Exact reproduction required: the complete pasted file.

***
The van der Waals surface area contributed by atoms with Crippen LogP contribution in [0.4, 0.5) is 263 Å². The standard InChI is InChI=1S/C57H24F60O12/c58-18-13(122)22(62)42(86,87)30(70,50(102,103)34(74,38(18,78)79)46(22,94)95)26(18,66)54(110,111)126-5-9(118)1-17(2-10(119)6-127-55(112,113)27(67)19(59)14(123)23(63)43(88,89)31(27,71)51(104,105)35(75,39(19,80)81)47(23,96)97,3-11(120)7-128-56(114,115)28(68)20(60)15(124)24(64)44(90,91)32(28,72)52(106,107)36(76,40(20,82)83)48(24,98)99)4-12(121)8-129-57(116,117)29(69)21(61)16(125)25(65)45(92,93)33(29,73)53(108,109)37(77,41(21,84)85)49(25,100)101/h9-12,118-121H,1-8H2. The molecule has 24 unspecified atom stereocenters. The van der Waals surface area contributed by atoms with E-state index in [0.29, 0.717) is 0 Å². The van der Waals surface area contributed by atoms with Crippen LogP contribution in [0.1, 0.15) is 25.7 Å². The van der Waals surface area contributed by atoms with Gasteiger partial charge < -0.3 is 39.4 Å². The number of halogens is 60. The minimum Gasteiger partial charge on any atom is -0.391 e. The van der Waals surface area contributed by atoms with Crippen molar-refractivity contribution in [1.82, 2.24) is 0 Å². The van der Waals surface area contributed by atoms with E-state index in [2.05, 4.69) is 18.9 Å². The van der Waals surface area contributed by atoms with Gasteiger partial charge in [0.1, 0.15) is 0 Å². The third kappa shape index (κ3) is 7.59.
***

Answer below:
The van der Waals surface area contributed by atoms with Crippen LogP contribution in [0.4, 0.5) is 263 Å². The standard InChI is InChI=1S/C57H24F60O12/c58-18-13(122)22(62)42(86,87)30(70,50(102,103)34(74,38(18,78)79)46(22,94)95)26(18,66)54(110,111)126-5-9(118)1-17(2-10(119)6-127-55(112,113)27(67)19(59)14(123)23(63)43(88,89)31(27,71)51(104,105)35(75,39(19,80)81)47(23,96)97,3-11(120)7-128-56(114,115)28(68)20(60)15(124)24(64)44(90,91)32(28,72)52(106,107)36(76,40(20,82)83)48(24,98)99)4-12(121)8-129-57(116,117)29(69)21(61)16(125)25(65)45(92,93)33(29,73)53(108,109)37(77,41(21,84)85)49(25,100)101/h9-12,118-121H,1-8H2. The molecule has 24 unspecified atom stereocenters. The van der Waals surface area contributed by atoms with E-state index in [0.29, 0.717) is 0 Å². The van der Waals surface area contributed by atoms with Crippen LogP contribution in [0.1, 0.15) is 25.7 Å². The van der Waals surface area contributed by atoms with Gasteiger partial charge < -0.3 is 39.4 Å². The number of halogens is 60. The minimum Gasteiger partial charge on any atom is -0.391 e. The van der Waals surface area contributed by atoms with Crippen molar-refractivity contribution in [1.82, 2.24) is 0 Å². The van der Waals surface area contributed by atoms with E-state index in [2.05, 4.69) is 18.9 Å². The van der Waals surface area contributed by atoms with Gasteiger partial charge in [0.1, 0.15) is 0 Å². The third kappa shape index (κ3) is 7.59.